It is no news by now that Safaricom has made a bid and submitted its application with the Ethiopian government for full-service telecommunication licenses in Ethiopia.
The Kenyan telco firm has for a while now been making efforts to expand to more countries around the continent. Ethiopia is currently one of the most attractive destinations not only for its huge population (109.2 million) but also the untapped potential in the industry.
The country telecom sector has been led by Ethio Telecom, a monopoly that has lasted for almost a century. This has hindered any other telco company whether local or foreign from conducting any business but it is all set to change soon enough.
It had been known that other foreign firms other than Safaricom have also been interested in tapping into the market but it wasn’t clear which ones exactly. Well, now it is official that Safaricom is just one of the 12 companies that have officially made the move to hopefully win the bid.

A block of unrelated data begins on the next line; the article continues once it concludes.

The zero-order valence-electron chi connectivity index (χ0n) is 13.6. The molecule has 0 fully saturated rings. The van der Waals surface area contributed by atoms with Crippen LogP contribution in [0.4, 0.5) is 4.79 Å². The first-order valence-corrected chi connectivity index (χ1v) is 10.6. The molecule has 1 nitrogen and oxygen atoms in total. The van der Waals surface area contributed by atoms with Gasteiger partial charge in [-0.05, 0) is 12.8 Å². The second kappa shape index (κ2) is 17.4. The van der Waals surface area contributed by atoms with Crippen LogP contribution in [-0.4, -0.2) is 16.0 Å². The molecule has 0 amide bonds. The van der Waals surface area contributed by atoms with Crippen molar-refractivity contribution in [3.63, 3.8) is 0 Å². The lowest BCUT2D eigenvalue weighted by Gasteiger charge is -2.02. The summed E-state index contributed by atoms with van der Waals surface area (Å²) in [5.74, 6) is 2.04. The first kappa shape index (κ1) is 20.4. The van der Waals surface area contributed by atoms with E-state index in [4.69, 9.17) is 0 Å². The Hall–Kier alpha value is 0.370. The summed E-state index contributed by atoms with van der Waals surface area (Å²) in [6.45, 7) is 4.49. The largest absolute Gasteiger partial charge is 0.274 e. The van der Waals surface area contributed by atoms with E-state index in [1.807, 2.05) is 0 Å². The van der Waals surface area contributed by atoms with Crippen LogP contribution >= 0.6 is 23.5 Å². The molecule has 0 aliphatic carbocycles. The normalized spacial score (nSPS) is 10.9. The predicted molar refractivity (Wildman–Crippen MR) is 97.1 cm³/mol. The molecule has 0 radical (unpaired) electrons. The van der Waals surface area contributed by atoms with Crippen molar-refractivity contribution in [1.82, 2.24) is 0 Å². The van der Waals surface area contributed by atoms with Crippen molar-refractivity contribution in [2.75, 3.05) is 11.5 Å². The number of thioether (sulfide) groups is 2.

This comes after the Ethiopian Communications Authority (ECA) announced that the country would now be open to selling a 40% state in the state-owned company. The acquisition of this stake will then lead to the issuance of two nation-wide full-service telecommunication licences.
All the prospective bidders were requested to provide information on their organizational structure, global operating footprint, details of countries of operation, number of mobile phone subscribers, and other relevant information. This is meant to help the Ethiopian authorities analyse every bidders’ strength thus determining who is best qualified to operate in the market.
The participants include:
- Global Partnership for Ethiopia (a consortium of telecom operators made of Vodafone, Vodacom, and Safaricom)
- Saudi Telecom Company
- Telkom South Africa
- Liquid Telecom
- Snail Mobile
- Two non-telecom operators – Kandu Global Telecommunications and Electromecha International Projects
The ECA says that all contestants will be kept informed and engaged as the process goes on. All they now have to do is keep their fingers crossed.